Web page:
During one of the darkest days of the Watergate scandal, Nixon secretly confided in Ford, at the time the House minority leader. He begged for help. He complained about fair-weather friends and swore at perceived rivals in his own party. "Tell the guys, goddamn it, to get off their ass and start fighting back," Nixon pleaded with Ford in one call recorded by the president's secret taping system.Woodward pushes forward the question whether Ford really was chosen as VP simply because he was objectively the best person for the job and whether Ford really did pardon Nixon for the stated reason of moving the country forward. These are dark and critical questions that Woodward is now free to raise. We're honoring the dead President this week, and that is fitting, but historical understanding is more important. What should we really think of President Ford?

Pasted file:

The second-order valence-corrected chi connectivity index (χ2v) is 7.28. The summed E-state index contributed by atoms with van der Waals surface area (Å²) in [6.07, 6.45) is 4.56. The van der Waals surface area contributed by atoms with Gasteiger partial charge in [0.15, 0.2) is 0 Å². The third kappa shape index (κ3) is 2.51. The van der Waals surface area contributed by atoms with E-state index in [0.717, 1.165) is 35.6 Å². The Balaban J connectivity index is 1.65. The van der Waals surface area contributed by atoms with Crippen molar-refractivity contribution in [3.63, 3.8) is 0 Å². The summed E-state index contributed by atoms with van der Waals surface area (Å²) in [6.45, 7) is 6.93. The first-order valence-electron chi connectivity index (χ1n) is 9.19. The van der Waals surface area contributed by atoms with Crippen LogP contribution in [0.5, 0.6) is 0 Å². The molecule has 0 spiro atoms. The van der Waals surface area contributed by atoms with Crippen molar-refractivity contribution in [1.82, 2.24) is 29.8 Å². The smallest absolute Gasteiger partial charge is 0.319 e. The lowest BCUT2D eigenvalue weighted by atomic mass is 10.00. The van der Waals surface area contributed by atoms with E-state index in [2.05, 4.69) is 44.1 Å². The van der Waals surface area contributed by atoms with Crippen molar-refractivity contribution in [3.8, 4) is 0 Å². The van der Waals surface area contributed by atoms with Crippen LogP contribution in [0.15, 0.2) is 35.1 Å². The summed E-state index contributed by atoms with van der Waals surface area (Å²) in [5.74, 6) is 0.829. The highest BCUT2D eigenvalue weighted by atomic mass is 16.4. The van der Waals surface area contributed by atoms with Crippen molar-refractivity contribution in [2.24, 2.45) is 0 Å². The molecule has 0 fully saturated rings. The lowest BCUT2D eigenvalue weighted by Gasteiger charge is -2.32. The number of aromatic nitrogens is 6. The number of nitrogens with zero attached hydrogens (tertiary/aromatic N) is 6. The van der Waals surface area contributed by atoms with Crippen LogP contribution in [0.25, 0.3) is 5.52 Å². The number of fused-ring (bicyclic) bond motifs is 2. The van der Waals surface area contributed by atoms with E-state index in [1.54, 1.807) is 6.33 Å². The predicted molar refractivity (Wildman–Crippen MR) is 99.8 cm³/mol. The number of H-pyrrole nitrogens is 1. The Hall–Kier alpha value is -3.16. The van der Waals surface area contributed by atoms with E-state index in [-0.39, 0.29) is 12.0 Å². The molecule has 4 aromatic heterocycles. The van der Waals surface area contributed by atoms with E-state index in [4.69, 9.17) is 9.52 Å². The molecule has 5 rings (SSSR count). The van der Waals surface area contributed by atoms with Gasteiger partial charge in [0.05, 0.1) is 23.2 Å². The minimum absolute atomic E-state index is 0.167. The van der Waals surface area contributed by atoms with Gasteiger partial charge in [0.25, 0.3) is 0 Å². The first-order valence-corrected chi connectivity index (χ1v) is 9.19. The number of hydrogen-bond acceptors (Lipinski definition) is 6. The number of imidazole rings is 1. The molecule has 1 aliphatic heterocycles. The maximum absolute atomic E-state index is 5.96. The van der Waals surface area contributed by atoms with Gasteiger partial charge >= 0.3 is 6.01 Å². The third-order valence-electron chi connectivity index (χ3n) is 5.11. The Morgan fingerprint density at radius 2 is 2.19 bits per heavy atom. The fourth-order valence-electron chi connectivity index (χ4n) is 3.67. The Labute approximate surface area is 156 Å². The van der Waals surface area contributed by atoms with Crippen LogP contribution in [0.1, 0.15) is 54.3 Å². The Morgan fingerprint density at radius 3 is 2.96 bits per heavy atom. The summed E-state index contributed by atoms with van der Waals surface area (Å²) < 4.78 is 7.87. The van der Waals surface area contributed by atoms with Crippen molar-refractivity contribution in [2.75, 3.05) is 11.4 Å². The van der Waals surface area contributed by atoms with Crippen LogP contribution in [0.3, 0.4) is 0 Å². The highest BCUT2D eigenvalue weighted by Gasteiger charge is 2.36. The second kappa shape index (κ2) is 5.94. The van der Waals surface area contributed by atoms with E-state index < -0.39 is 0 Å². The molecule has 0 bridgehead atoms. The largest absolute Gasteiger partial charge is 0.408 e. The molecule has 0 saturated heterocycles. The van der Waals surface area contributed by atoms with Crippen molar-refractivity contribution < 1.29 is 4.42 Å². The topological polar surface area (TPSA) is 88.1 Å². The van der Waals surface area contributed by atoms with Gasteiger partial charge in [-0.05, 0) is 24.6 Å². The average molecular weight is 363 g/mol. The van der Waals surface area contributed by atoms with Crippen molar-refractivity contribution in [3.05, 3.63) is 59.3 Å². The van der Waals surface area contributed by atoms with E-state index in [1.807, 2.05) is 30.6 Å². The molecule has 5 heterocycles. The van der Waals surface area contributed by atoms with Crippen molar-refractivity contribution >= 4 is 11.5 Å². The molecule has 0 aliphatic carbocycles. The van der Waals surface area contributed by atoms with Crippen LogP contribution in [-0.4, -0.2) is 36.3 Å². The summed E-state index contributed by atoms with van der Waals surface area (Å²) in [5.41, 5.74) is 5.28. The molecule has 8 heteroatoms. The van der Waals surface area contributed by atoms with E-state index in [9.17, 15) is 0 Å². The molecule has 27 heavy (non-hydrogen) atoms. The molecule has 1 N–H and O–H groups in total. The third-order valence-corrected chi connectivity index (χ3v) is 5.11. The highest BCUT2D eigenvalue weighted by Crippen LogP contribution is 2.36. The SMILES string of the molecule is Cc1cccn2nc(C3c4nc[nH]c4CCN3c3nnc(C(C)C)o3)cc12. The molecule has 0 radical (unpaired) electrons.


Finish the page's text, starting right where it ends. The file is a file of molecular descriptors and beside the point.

And Ford did. "Anytime you want me to do anything, under any circumstances, you give me a call, Mr. President," he told Nixon during that May 1, 1973, conversation. "We'll stand by you morning, noon and night."...
"You've got a hell of a lot of friends up here," Ford told him, "both Republican and Democrat, and don't worry about anybody being sunshine soldiers or summer patriots."
"Well, never Jerry Ford," Nixon replied. "But if you could get a few congressmen and senators to speak up and say a word, for Christ's sakes."
Ford was played a copy of that tape in 2005. Although the existence of Nixon's secret taping system had been publicly disclosed in 1973, no such tapes of Ford had come to public attention, and the former president seemed stunned. "I remember vividly that," he said, recalling how Nixon often turned to him to get things done on the Hill. He added that he considered himself to be Nixon's "only real friend."
December 29, 2006
Bob Woodward reveals information he characterizes as showing that Gerald Ford and Richard Nixon were closer friends than we'd thought: